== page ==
A few days ago I read this article, that resonated a lot with my normal workday, I guess as it might happen to many other Product Managers.
We are in charge of defining a rockstar, solve-all-my-problems, win-a-lot-of-money product for the company and the users, and for some reason other people in the organization think it should be very easy to achieve it.
I remember once receiving an invitation to a product review meeting (when I’m the one supposed to organize them) where a regional sales manager brought a beautiful slide deck of screenshots of the product with notes on all the things we needed to change, asking of course to give an implementation / release schedule plan to “fix it”. I have gone through (survived?) tons of this kind of “product review” meetings, where what we discuss is how cool the features look in the eyes of other company members, instead of how are we solving customer needs or at least how metrics are going.
Furthermore, this fellow company’s members also think that it is likely that their new feature / idea certainly is at that great product goals achievement level, and we are just idiots if we don’t see it that way. While I certainly agree that product ideas can (and should!) come from everywhere, sometimes it gets ugly, as the article I mention says, to receive tons of ideas that sound like a command and are hard to prioritize and get to their true value.
So I have been thinking… how do I transmit this complexity to my peers from other areas? How do I let them know the hard work and process that lays behind product and feature discovery, understand the many steps of customer need validation, and let them know that even when an idea is good it does not have real business value for a variety of reasons like impacting few customers or not solving a real user pain.
This has been extremely hard for me. I did a presentation to colleagues with titles like “how does Product Management work”, and show them how for each new feature or idea all the work we do to make sure we are building the right product. Still, the flow of ideas come our way, and I realize it is still very good and beneficial they do! Yes sure, it’s hard to prioritize them, but if I generate a culture of “don’t bring me stuff”, it is most likely that I will miss opportunities to hear very good ones (or probably get fired at the 3rd “no” I give in response to an idea).
Focusing on features
On a parallel line of thoughts, I’ve been concerned as an established company’s Product Manager, that we focus our backlog on features and solutions to prioritize when in fact what we are trying to solve are customer pains, that many times we still don’t know how to solve.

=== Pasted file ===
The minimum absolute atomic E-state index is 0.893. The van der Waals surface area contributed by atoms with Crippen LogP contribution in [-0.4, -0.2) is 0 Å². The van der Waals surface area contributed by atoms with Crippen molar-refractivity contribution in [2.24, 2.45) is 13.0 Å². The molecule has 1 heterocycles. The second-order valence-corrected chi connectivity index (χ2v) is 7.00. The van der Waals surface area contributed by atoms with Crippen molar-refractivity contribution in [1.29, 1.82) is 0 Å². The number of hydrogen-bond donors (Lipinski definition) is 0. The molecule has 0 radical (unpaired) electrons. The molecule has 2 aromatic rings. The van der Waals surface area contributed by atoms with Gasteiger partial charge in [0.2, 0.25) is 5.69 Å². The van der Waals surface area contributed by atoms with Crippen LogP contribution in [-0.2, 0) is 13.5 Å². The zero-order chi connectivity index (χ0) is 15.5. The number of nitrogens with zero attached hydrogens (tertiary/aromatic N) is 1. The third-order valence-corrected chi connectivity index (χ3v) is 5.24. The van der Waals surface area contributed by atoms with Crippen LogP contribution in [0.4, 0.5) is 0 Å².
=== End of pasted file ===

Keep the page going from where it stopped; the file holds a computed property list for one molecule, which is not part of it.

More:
You do your homework, research the market, and come up with a few problems that customers have (in our case using our existing product). And then… “bum”, the team comes up with a few ideas to test and that becomes the solutions backlog. I feel this is like having a bar: your customer walks in, she says is thirsty, and before asking what she wants to drink, start trying to serve her coke, beer, water in whatever order you come up with until she starts actually drinking.
So if we want so badly to focus on the customer, and want other areas or ideas that are brought to be focused on them as well, why don’t we have a “Customer Pains backlog” instead of a features / solutions backlog. What happens if for each “solution” someone brings you, you play the 5 whystechnique and try to get to the real (or not) problem they are trying to solve. It will certainly help you get a better notion of the value of that idea. You will get the other person to see it as well and to think deeply what she is trying the product to do and for what reason. And, as a bonus, if the other person do not know the answers either you dismiss the idea or have her “work for you” by going to do some research before coming back.
On the other hand from a reporting perspective I feel is much more honest to tell the company the order in which you will tackle customer pains (and easier to justify but how big those pains are), than to write down solutions that you do not know at the moment if will work and you will probably keep changing while they get closer to being developed. And as a collateral benefit, you will have everyone talking about the problem and how to solve it instead of how much they like or dislike your proposed solution.
How will we continue to work? Certainly for the items in the top of the backlog we already did the research to understand the customer problem and how the proposed solution will impact them. So for this “ready to produce” items it makes a lot of sense to have the solution written -even for better communication with the development team or other areas that need to know what’s being delivered. But for the items that are in lower positions in the backlog, and we do not have yet clear what is the real pain or how to solve it, I found that writing the backlog item in the form of a customer pain hypothesis would be much more beneficial and will naturally drive us to customer discovery than having a solution already written that could very likely bias the way we think about the problem.